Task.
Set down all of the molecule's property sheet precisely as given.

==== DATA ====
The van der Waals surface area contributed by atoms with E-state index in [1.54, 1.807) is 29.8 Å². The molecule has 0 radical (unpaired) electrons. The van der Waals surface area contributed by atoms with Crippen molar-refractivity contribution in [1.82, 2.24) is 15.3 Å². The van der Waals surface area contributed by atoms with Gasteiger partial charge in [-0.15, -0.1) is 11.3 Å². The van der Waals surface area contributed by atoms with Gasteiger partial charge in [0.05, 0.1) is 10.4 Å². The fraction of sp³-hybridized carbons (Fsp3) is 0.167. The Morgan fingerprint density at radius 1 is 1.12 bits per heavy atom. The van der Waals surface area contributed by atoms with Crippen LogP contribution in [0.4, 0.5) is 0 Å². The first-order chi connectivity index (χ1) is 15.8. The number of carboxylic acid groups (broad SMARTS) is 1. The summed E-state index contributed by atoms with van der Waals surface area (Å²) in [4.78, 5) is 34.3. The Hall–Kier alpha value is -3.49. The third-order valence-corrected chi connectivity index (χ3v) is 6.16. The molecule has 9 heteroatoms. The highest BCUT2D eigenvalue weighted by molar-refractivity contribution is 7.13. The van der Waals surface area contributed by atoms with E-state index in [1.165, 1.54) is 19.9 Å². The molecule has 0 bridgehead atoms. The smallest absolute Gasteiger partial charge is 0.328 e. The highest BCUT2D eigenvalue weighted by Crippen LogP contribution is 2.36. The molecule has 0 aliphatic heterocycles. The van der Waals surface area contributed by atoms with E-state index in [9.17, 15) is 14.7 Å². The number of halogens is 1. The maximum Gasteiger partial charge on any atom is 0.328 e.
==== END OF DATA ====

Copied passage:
The van der Waals surface area contributed by atoms with E-state index in [1.54, 1.807) is 29.8 Å². The molecule has 0 radical (unpaired) electrons. The van der Waals surface area contributed by atoms with Crippen molar-refractivity contribution in [1.82, 2.24) is 15.3 Å². The van der Waals surface area contributed by atoms with Gasteiger partial charge in [-0.15, -0.1) is 11.3 Å². The van der Waals surface area contributed by atoms with Gasteiger partial charge in [0.05, 0.1) is 10.4 Å². The fraction of sp³-hybridized carbons (Fsp3) is 0.167. The Morgan fingerprint density at radius 1 is 1.12 bits per heavy atom. The van der Waals surface area contributed by atoms with Crippen LogP contribution in [0.4, 0.5) is 0 Å². The first-order chi connectivity index (χ1) is 15.8. The number of carboxylic acid groups (broad SMARTS) is 1. The summed E-state index contributed by atoms with van der Waals surface area (Å²) in [4.78, 5) is 34.3. The Hall–Kier alpha value is -3.49. The third-order valence-corrected chi connectivity index (χ3v) is 6.16. The molecule has 9 heteroatoms. The highest BCUT2D eigenvalue weighted by molar-refractivity contribution is 7.13. The van der Waals surface area contributed by atoms with E-state index in [1.165, 1.54) is 19.9 Å². The molecule has 0 bridgehead atoms. The smallest absolute Gasteiger partial charge is 0.328 e. The highest BCUT2D eigenvalue weighted by Crippen LogP contribution is 2.36. The molecule has 0 aliphatic heterocycles. The van der Waals surface area contributed by atoms with E-state index in [9.17, 15) is 14.7 Å². The number of halogens is 1. The maximum Gasteiger partial charge on any atom is 0.328 e.